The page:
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Victor Hugo and Tzaraat

04/21/2020 07:20:57 PM

Apr21

Rabbi Weill

Dear Friends,

I recently read that when Victor Hugo wanted to learn how Les Miserables was selling, he telegraphed his publisher a message consisting only of this: ?.

His publisher knew exactly what Hugo wanted to know, so he replied just as tersely:  !

In other words, Les Miserables was selling well!

Interesting that Hugo, a man of many words refrained from using any words in his telegram.

We Jews know a thing or two about words. We immerse ourselves in them. We dwell in them. When we prepare to study Torah, we praise God for commanding us “la’asok b’divrei Torah” –  to be busy in words of Torah.

And we consider it a sin to misuse words. The Bible and rabbinic literature suggest that the misuse of word caused tzara’at, an affliction described in great detail in the book of Leviticus. Tzara’at was considered divine punishment for the sin of gossip and slander. In Hebrew this sin is known as lashon ha’ra, the evil tongue.

Our tradition has employed volumes of words trying to figure out how to rectify this moral failing. But it’s hard! How many of us are capable of never uttering unflattering remarks about others? Even the Chofetz Chaim, a studiously moral teacher of the nineteenth and twentieth centuries, was at times full of self-reproach for his tendency to engage in lashon ha’ra.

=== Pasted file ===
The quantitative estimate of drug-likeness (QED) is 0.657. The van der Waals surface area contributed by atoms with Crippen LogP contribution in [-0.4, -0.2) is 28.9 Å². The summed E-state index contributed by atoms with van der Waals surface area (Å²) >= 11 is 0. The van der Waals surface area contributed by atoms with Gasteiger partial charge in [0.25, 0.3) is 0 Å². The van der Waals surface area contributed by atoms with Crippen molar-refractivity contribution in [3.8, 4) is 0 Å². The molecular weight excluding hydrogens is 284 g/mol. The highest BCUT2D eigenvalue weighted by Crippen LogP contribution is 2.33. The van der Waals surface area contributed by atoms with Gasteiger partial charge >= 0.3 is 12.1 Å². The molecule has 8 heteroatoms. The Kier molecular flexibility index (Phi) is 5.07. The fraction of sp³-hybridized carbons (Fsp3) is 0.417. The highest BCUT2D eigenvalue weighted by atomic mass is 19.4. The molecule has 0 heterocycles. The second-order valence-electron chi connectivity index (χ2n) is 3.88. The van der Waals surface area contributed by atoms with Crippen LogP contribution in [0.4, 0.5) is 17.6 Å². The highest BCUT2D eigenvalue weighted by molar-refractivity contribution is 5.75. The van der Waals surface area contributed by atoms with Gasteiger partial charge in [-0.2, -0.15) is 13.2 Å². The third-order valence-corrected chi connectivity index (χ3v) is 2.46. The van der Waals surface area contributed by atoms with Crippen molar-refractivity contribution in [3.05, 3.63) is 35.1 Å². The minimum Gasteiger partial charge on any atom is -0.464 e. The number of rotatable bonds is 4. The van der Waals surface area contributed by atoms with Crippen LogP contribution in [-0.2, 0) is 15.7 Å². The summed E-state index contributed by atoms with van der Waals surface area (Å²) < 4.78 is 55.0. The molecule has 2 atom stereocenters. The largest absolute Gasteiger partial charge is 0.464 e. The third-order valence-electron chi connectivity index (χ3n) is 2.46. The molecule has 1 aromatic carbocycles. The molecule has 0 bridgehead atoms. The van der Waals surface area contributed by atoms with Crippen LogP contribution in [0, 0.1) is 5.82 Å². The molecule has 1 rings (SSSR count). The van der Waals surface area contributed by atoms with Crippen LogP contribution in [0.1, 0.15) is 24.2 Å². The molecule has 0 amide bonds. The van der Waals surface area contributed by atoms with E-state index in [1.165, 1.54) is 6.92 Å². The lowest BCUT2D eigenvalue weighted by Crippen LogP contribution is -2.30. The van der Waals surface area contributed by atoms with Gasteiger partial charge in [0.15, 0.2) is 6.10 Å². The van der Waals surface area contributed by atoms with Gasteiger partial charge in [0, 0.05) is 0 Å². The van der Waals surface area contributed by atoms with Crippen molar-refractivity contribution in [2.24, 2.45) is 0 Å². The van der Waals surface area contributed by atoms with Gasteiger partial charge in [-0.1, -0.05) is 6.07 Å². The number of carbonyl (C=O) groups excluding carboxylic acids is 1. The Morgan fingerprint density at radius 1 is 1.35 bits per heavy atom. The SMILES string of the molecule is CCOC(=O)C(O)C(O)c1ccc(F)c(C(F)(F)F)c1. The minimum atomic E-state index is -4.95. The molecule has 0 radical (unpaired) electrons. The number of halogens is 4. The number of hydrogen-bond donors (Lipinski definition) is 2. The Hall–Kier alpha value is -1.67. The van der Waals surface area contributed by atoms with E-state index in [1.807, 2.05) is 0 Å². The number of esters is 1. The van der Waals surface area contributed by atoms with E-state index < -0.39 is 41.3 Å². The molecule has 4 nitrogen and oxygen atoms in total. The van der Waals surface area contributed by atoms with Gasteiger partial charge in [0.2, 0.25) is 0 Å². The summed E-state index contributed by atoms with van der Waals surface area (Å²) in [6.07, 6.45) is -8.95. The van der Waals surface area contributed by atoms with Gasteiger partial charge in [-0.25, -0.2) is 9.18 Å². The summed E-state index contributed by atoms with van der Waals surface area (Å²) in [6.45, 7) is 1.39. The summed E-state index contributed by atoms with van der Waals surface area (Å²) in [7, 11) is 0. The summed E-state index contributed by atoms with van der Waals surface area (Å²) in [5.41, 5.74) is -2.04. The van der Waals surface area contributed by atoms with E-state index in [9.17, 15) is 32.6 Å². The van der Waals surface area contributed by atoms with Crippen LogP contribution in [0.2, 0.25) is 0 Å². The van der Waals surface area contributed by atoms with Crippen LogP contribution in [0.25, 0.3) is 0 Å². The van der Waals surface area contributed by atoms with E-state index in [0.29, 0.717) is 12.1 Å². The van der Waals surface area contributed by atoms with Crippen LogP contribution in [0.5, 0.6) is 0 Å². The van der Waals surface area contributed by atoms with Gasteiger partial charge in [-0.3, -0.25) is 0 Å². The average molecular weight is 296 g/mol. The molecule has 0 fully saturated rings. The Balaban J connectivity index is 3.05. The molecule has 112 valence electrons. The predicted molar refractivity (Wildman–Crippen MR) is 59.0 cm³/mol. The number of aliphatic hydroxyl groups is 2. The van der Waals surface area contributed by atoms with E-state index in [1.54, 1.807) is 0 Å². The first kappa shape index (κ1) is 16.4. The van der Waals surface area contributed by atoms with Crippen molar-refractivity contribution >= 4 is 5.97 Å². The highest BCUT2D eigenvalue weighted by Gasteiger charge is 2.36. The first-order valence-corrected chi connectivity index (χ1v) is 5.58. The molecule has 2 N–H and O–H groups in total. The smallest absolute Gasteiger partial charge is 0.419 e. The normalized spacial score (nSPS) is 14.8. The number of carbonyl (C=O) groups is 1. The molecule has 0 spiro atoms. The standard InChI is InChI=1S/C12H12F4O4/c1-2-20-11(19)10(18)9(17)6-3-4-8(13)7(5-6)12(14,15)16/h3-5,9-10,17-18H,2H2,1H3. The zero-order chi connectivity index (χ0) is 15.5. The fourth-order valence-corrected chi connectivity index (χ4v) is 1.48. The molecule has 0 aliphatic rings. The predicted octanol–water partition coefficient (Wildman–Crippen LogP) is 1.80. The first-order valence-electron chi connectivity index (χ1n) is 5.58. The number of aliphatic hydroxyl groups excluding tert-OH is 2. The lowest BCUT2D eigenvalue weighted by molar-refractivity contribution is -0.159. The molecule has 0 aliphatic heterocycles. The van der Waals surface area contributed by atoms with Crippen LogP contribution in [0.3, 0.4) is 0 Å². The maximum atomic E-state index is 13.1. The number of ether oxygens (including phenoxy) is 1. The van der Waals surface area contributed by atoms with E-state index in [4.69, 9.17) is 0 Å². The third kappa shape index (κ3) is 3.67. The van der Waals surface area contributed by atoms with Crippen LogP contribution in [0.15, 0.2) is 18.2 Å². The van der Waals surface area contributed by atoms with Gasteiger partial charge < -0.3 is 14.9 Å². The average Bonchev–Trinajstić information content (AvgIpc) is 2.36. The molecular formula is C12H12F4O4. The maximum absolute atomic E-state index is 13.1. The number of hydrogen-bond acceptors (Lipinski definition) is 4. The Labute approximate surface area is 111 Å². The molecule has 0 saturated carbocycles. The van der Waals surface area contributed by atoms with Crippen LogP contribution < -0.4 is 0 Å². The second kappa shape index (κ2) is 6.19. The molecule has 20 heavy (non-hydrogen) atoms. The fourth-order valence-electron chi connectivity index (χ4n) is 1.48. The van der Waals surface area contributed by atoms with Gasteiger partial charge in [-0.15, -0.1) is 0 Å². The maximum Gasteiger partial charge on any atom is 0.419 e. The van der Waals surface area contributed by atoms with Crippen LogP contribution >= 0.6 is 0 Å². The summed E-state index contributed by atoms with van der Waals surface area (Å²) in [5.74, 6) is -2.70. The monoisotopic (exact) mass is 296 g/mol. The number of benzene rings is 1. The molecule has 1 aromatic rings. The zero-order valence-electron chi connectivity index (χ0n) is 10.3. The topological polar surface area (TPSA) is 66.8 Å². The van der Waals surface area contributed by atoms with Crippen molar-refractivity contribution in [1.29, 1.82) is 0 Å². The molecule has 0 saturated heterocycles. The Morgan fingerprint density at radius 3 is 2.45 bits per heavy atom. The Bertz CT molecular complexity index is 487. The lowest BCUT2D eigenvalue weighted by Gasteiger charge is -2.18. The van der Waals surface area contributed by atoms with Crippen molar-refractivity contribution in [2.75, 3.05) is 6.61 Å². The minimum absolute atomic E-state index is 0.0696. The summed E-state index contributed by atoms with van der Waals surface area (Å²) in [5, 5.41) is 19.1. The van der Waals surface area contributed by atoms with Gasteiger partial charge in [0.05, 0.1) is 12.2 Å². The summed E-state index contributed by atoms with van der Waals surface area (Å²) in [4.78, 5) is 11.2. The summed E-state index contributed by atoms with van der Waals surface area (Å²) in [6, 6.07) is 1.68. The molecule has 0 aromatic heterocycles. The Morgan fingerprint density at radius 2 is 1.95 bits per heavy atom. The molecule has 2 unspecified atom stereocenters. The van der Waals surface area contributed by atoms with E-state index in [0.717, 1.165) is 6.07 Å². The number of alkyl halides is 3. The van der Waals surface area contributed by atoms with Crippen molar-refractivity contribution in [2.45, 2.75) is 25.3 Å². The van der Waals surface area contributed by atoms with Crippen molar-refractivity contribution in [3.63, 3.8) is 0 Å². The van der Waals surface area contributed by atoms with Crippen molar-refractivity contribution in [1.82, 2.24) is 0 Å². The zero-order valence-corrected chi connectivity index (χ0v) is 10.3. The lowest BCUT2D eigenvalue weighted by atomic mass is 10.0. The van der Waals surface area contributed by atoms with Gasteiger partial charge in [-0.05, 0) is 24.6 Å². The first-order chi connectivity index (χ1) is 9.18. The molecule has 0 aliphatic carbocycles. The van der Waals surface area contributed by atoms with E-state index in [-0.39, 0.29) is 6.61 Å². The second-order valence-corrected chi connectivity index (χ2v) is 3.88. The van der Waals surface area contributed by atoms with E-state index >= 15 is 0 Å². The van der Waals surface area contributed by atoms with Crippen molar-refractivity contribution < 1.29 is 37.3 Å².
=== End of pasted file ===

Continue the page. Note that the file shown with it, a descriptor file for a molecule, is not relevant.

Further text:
This period of self-isolation provides us with an opportunity to take a break from using words for negative purposes. Just as pollution is decreasing as traffic decreases, perhaps gossip can decrease as gathering decreases.

Wouldn’t that be nice? Let us exploit this period of separation for good purpose. Let’s get into the habit now of speaking kindly about each other – and let’s not break that habit later on!

On another note, friends and family have been asking me how our congregation is doing during this time of separation and how we are faring on Zoom. I have a very simple answer: 

Hope to see you – on Zoom or in person – very soon.

L’Shalom,

Rabbi Jeffrey Weill

Wed, December 2 2020 16 Kislev 5781